This comes just a week after the EU said it would allow Broadcom’s acquisition of VMware to go through if it complies with interoperability commitments.
Broadcom’s planned acquisition of VMware has been given a provisional nod in the UK. The Competition Markets Authority (CMA) found the deal, which comprises $61bn in equity and an assumption of $8bn in debt, would not weaken competition in the supply of critical computer server products.
Announced today (19 July), the decision comes just a week after Broadcom got a conditional approval from the EU on the condition the US hardware giant complies with interoperability commitments.
First announced more than a year ago, the acquisition of VMware faced regulatory scrutiny in the UK in January of this year. This led to an in-depth investigation kicking off in March that would address competition concerns.
Specifically, the CMA was worried that Broadcom could restrict competition in the market for certain hardware components that interoperate with VMware’s software.
If approved, the mammoth acquisition deal would see the Broadcom Software Group rebrand and operate as VMware, incorporating Broadcom’s infrastructure and security software as part of an expanded VMware portfolio.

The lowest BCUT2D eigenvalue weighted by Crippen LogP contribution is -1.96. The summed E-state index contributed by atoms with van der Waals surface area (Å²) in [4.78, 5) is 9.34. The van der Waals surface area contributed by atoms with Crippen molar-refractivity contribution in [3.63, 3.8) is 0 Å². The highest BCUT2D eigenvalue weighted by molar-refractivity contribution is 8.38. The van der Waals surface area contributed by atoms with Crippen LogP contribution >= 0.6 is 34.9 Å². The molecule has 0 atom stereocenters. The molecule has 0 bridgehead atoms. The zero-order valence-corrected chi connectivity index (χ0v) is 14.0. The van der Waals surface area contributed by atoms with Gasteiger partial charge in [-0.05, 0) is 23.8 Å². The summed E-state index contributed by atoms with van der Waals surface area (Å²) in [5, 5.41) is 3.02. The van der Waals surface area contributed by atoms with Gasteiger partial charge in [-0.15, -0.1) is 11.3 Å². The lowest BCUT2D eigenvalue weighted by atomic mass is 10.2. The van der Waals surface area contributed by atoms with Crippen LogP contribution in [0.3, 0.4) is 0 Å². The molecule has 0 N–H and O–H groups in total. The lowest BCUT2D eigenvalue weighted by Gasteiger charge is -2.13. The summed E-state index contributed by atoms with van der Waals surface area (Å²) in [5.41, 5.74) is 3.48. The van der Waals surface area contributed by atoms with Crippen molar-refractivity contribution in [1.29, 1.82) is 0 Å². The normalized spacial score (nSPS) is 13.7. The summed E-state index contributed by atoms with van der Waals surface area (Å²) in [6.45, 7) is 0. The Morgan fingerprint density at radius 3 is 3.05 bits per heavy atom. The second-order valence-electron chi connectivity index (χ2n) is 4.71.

Richard Feasey, chair of the independent inquiry panel carrying out the CMA investigation, said that computer servers, which often use Broadcom and VMware products, play a “critical role” in enabling people to work, access TV shows or use banking services.
“That’s why it’s important we investigate this deal to ensure that UK businesses continue to benefit from competition and innovation in the supply of server components,” Feasey said. “After carefully considering a broad range of evidence, we have provisionally found that this deal would not harm competition.”
The CMA said it provisionally found that the potential financial benefit to Broadcom and VMware of making rival products work less well with VMware’s software “would not outweigh the potential financial cost in terms of lost business”.
“The panel found the deal would be unlikely to harm innovation, in particular since information about new product adaptations only needs to be shared with VMware at a stage when it is too late to be of commercial benefit to Broadcom,” a CMA statement reads.
With the UK and EU now ready to allow the acquisition to go ahead, Broadcom is waiting to hear from regulatory authorities in the US before finalising the deal with VMware, which was one of the largest announcements in the tech sector last year.
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